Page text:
Compass Rose Custom Tattoo Is located at 35 Main Street Gloucester.
Monthly Archives: April 2012
Joey C Tip of the day-
Hold the tah tah sauce and order a side of cocktail sauce to spice this bad boy up. Then drizzle a little of that killer diller home made hot sauce they got behind the bar and you’ve got yourself a fan-freaking-tastic Haddock sandwich. Boom!
Big ups for the nice crispy fries as well.
It’s Go Time Baby! Teaser: Craig Kimberley Bikini Speedo Dodgeball Movie To Premiere Tonight At Dog Bar 7pm
I don’t know how I’ve gone 44 years of my life without ever going to Halibut State Park. It is a perfect day adventure for next to zero cost. Pack a picnic lunch and just go. Go with your lover, go with your family, go with your friends, go with your dog or just go alone.
It is a GEM.
Here’s a link- Halibut State Park
A few weeks ago I received a wonderful gift from Terry Hutchinson of Freeport, Maine. It was a collection of post cards from 1909 to the mid-twenties of Gloucester and vicinity – mostly Annisquam. Terry grew up in the Riverdale section of town and is an avid reader of GMG.
I think Terry’s gift should be shared, so I will post the cards (funny how that has a different meaning now) along with current views of the same scene.
The first is identified as “Town Landing, Gloucester” and I’m pretty sure it’s Harbor Cove. Let me know if you disagree.
A talk by Robert Booth…
“When Salem Ruled the World, 1790-1830”
Most readers know Salem only for the city’s notorious witch trials. But years later it became a very different city, one that produced America’s first millionaire (still one of history’s 75 wealthiest men) and boasted a maritime trade that made it the country’s richest city. Westward expansion and the industrial revolution would eventually erode Salem’s political importance, but it was a shocking murder and the scandal that followed which led at last to its fall from national prominence.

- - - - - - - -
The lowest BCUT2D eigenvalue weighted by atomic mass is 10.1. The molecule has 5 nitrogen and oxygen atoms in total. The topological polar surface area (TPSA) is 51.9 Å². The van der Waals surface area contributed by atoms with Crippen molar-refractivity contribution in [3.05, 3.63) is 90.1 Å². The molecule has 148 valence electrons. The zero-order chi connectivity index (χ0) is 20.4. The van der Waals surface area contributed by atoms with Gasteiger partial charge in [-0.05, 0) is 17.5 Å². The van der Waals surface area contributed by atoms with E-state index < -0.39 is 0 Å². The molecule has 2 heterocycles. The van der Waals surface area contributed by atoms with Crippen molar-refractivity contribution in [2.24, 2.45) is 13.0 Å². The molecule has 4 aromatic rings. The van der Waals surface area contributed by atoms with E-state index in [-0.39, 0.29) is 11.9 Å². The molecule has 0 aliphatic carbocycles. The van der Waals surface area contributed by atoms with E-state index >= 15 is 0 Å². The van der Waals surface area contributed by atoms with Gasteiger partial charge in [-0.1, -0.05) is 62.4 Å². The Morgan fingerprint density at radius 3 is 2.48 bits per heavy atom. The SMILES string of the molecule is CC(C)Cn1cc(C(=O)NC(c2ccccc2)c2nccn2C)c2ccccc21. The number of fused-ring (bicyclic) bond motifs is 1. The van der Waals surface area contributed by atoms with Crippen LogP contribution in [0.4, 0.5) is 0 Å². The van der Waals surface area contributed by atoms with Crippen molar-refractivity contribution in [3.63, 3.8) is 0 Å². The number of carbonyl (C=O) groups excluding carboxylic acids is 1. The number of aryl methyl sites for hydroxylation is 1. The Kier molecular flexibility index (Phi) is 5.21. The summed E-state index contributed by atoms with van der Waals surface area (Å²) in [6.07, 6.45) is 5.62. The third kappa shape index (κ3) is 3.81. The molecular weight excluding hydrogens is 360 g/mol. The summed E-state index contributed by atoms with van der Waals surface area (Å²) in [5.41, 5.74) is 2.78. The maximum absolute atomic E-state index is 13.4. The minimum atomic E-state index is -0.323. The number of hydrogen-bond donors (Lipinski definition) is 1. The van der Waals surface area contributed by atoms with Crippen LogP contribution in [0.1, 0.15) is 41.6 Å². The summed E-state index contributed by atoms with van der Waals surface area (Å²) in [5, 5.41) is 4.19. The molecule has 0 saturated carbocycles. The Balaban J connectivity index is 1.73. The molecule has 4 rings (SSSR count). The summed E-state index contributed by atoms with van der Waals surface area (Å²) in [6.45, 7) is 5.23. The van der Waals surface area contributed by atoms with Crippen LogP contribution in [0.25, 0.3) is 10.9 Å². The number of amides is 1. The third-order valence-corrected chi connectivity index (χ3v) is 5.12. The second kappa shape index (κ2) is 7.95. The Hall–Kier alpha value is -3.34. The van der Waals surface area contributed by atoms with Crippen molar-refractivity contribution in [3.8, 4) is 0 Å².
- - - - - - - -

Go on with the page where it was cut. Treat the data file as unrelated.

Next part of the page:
Robert Booth, a native of Marblehead, Massachusetts, grew up on salt water, racing sailboats, and working as a lobsterman. He is an authority on historic architecture and maritime culture, having reasearched the histories of hundreds of houses and their occupants, from Nantucket to Maine. He helped to rescue America’s last surviving Revolutionary War privateering base, which was moved from Marblehead to Derby Wharf in the Salem Maritime Historic Site, a federal park devoted to seafaring. He works as executive director of the Center for Clinical Social Work, a national advocacy and education association for members of the largest mental-health-care profession in the country. His guidebook, Boston’s Freedom Trail, has stayed in print for nearly thirty years, and he writes about history for the online version of The Boston Globe. He is Curator Emeritus of the Pickering House (1664) of Salem and is the founding director of the online Salem History Society. He resides in Marblehead with his wife and children.
Booth’s latest book…
Death of an Empire: The Rise and Murderous Fall of Salem, America’s Richest City (Thomas Dunne Books, St. Martin’s Press, 2011)
“A complex and well-researched yarn, Death of an Empire chronicles the little-known history of this relatively brief period of wealth and good fortune for a Massachusetts seafaring center, along with its economic downfall amid the rise of industrialization in the United States. It also recounts a lethal conspiracy and scandal that robbed Salem of whatever remaining luster was left after the city’s golden age. Booth, a local historian – and sometime lobsterman – grew up in Marblehead and knows the territory of which he writes with authority.”
–The Boston Globe
I think there might be a game today. This is from the roof of my lab. I can see the top of the big screen so it’s easy to see Varitek and Wakefield walk out from under the big flag draping the Wall but the game is tough to see. Back to work.
The first photo is of the petite and scented jonquil ‘Minnow,’ offset by the coral red Greigii species tulip. Both are low-growing, which makes them ideal for rock gardens, and both varieties reliably return annually. The second photo is an ever-increasing little patch of narcissus and I know not the cultivar’s name. It was a spring gift that had been purchased as a potted plant from the grocery market, then planted in the garden in early summer.